The leadership shadow: how to recognise and avoid derailment, hubris and overdrive


E. de Haan
Leadership, 2015

In his influential book Capital in the 21st Century Thomas Piketty (2014) shows that the present rate of return on capital being higher than economic growth is leading to increasing wealth and income inequality, which ultimately stifles our growth and prosperity. For some time I have noticed a similar pattern applying to top leadership in corporates, where current growth rates of managerial discretion and remuneration topple increases in leadership effectiveness, which is leading to organisational inequalities that are stifling our economy’s development, agility and growth.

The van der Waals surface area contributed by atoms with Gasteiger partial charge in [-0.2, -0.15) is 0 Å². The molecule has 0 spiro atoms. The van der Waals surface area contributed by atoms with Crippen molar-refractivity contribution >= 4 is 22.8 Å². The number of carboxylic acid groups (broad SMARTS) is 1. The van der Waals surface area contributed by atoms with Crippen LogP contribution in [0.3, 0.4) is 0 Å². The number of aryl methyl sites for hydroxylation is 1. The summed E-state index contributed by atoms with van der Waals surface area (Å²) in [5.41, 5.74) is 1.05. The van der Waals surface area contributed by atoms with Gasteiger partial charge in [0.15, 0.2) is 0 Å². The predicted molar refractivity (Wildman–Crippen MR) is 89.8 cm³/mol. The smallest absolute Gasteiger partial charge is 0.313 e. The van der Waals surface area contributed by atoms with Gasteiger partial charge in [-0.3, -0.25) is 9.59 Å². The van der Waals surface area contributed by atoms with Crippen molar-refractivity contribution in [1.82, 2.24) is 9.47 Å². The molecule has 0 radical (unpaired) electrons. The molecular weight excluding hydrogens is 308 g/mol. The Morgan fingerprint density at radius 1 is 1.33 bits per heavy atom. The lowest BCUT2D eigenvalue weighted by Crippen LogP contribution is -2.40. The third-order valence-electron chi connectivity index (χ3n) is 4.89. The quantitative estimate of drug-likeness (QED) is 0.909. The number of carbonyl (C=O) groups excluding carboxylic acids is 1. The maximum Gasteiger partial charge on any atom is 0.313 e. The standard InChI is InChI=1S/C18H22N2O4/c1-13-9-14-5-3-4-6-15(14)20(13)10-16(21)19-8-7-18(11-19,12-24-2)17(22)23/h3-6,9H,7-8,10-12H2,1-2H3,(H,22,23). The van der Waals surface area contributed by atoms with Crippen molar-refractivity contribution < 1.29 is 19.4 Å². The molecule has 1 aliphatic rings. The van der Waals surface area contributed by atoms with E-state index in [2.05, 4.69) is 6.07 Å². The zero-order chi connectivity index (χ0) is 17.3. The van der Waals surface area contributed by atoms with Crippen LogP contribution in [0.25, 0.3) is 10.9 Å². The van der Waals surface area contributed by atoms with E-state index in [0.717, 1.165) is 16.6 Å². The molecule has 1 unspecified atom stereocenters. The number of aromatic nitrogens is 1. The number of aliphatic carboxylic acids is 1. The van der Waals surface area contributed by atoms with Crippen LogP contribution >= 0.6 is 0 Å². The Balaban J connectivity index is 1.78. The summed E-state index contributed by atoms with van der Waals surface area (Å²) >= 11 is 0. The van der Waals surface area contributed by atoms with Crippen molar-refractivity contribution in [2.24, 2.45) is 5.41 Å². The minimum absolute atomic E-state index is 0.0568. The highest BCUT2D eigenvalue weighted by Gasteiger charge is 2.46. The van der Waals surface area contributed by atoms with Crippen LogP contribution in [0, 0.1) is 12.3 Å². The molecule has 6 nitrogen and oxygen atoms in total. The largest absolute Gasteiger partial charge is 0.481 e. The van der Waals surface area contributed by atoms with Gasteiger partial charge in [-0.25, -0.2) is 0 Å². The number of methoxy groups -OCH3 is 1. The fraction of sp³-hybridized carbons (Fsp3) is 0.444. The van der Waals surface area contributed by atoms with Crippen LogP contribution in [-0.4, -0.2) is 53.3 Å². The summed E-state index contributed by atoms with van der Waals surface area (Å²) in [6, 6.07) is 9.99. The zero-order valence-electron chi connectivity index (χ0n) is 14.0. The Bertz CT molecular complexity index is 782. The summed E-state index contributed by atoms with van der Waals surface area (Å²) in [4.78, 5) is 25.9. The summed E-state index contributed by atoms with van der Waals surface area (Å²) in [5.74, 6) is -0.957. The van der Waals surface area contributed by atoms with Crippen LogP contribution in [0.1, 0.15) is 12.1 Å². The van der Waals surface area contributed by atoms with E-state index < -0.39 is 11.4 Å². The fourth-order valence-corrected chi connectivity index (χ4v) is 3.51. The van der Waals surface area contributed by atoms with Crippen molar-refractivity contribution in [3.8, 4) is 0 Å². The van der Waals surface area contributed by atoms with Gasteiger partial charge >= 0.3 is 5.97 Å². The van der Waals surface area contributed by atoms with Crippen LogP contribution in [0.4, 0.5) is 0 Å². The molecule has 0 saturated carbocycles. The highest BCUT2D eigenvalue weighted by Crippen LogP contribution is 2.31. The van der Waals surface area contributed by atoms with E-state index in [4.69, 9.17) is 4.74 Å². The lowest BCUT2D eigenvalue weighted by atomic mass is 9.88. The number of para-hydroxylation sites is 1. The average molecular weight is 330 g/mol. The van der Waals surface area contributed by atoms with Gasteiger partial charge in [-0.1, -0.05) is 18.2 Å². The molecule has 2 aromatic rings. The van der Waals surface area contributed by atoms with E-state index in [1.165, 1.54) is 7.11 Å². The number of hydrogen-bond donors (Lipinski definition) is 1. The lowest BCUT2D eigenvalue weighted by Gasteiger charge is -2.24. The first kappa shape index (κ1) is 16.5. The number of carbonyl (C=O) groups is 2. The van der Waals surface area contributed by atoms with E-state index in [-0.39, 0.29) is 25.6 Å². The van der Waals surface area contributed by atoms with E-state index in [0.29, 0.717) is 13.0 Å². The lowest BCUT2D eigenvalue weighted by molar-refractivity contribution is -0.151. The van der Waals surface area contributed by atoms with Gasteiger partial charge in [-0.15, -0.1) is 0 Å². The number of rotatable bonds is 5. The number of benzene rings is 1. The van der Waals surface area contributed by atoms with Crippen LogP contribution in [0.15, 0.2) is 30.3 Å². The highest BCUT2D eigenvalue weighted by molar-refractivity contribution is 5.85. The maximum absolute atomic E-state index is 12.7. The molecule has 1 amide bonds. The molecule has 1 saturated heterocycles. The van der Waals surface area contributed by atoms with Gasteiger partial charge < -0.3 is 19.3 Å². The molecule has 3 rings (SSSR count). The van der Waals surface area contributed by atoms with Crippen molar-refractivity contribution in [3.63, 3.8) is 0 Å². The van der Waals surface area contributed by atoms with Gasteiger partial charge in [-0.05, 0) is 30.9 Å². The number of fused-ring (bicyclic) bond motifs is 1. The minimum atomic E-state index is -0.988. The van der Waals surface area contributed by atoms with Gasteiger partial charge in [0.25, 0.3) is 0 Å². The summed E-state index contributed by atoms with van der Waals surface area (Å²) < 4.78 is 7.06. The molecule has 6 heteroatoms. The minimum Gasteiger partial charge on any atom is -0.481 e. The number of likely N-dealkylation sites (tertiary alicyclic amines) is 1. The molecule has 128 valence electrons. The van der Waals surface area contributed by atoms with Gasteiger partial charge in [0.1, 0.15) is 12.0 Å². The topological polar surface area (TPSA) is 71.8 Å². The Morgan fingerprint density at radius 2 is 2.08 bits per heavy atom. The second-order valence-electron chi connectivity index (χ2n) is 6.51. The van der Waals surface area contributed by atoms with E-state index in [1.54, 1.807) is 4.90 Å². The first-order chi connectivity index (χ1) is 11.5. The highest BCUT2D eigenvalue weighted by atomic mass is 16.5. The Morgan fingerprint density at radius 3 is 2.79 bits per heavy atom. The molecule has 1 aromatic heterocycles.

In this article I look at the immense pressures on the function of leadership, on leaders and their followers, from an organisational, ontological and personal perspective. I try to demonstrate that there are three areas of conflict: the projections and expectations put upon leaders, the confusion of misleading definitions of leadership, and an internal conflict which always emerges when taking up a leadership role. I describe and explore the emergence of a splitting phenomenon called the leadership shadow which is a common consequence of these pressures, and suggest a few local solutions to this great societal leadership predicament.

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The leadership shadow